3. In Luke it is said, chap. 4. 13. He de­parted from him [...] for a season. He never tempted him again in this solemn way, hand to hand; but either abusing the sim­plicity of his own Disciple, Mat. 16. 22, 23. Then Peter took him, and began to rebuke him, saying, Be it far from thee Lord, this shall not be unto thee. But he turned, and said unto Peter, Get thee behind me Satan! thou art an offence unto me: Or else by his Instru­ments, laying plots to take away his life; as often, but especially in his passion, Luk. 22. 53. This is your hour, and the power of darkness. So Ioh. 14. 30. The prince of this world cometh and hath nothing in me. Satan shall joyn with the Iewes to destroy me, but they shall find nothing to lay to my charge; nor indeed have they power to do me any hurt, but that in Obedience to my Fathers Will I mean voluntarily to lay down my life for sinners. So he had a per­mitted power over him, and was the prime instrumental cause of his sufferings; set a­side his voluntary condescension to be a Ransom for sinners, satan had not any po­wer over him, or challenge against him. Well then, though he lost his Victory, he retained his Malice.

[Page 186] 2. The second Branch, the access of the good Angels; and behold the Angels came and ministred to him. There observe three things.

1. The Note of Attention, Behold! the Holy Ghost would excite our Minds, and have us mark this, the Angels are alwayes at hand to serve Christ, but now they come to him in some singular manner; some no­table appearance there was of them, proba­bly in a visible form and shape; and so they presented themselves before the Lord to minister to him, as the devil set himself before him to molest and vex him. As Christs humiliation and humane nature was to be manifested by the devils comming to him, and tempting Assaults; so the honour of his divine Nature by the Ministry of Angels, lest his temptations should seem to derogate from his Glory. When we read the story of his Temptations, how he was tempted in all parts like us, we might seem to take scandal, as if he were a mere man; there­fore his Humiliation is counter-ballanced with the special honour done to him; he was tempted as man, but as God ministred unto by Angels.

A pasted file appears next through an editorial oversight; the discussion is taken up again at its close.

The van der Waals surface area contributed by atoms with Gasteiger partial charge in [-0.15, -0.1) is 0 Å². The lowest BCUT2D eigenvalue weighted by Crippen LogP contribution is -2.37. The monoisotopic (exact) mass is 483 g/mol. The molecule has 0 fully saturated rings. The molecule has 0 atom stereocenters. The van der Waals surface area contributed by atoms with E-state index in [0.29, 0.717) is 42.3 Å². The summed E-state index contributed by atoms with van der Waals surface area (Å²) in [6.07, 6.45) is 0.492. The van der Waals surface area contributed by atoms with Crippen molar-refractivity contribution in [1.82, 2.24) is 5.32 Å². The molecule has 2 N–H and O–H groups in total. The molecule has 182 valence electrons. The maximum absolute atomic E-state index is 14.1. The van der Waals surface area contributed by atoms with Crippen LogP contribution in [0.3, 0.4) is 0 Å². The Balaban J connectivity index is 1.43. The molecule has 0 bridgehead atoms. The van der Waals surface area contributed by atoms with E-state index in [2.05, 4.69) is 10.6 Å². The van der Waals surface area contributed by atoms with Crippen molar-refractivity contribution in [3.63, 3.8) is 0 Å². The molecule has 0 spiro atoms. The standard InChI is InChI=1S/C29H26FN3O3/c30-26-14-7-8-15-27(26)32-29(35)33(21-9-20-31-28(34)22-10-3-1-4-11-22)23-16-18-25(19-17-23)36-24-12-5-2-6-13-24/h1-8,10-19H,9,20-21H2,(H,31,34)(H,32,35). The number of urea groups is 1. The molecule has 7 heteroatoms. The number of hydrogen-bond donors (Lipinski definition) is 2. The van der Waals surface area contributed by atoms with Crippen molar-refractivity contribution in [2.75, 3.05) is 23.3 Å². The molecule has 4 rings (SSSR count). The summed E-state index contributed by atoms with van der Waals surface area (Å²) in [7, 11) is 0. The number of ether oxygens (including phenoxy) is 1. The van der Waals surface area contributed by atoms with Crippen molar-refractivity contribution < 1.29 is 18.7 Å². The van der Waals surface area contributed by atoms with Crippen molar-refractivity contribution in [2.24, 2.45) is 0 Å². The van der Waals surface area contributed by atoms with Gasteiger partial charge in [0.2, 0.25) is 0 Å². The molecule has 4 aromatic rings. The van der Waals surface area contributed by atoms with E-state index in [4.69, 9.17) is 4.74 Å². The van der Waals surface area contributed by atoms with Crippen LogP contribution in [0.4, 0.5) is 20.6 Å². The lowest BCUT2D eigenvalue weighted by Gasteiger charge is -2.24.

2. Why they came not before the devil was departed? I answer,

(1.) Partly to shew that Christ had [Page 187] no help but his own when he grapled with Satan. When the temptations were ended, then the good Angels came, least the Victo­ry should seem to be gotten by their help and assistance. They were admitted to the Triumph, but they were not admitted to the Fight: they were not spectators onely in the conflict (for the Battle was certainly fought before God and Angels) but part­ners in the Triumph: they went away to give place to the Combate, but they come visibly to congratulate the Conqueror, af­ter the battle fought, and the Victory got­ten. Our Lord would alone foil the de­vil, and when that was done, the Angels came and ministred unto him.

(2.) Partly to shew us, that the going of the one is the coming of the other. When the devil is gone, the Angels come. Cer­tainly it is true on the contrary, 1 Sam. 16. 14. The spirit of the Lord departed from Saul, and an evil spirit from the Lord troubled him: and it is true in this sense, if we entertain the Temptation, we banish the good An­gels from us: there is no place for the good Angels, till the Tempter be repulsed.

3. Why now? and to what end was this Ministry?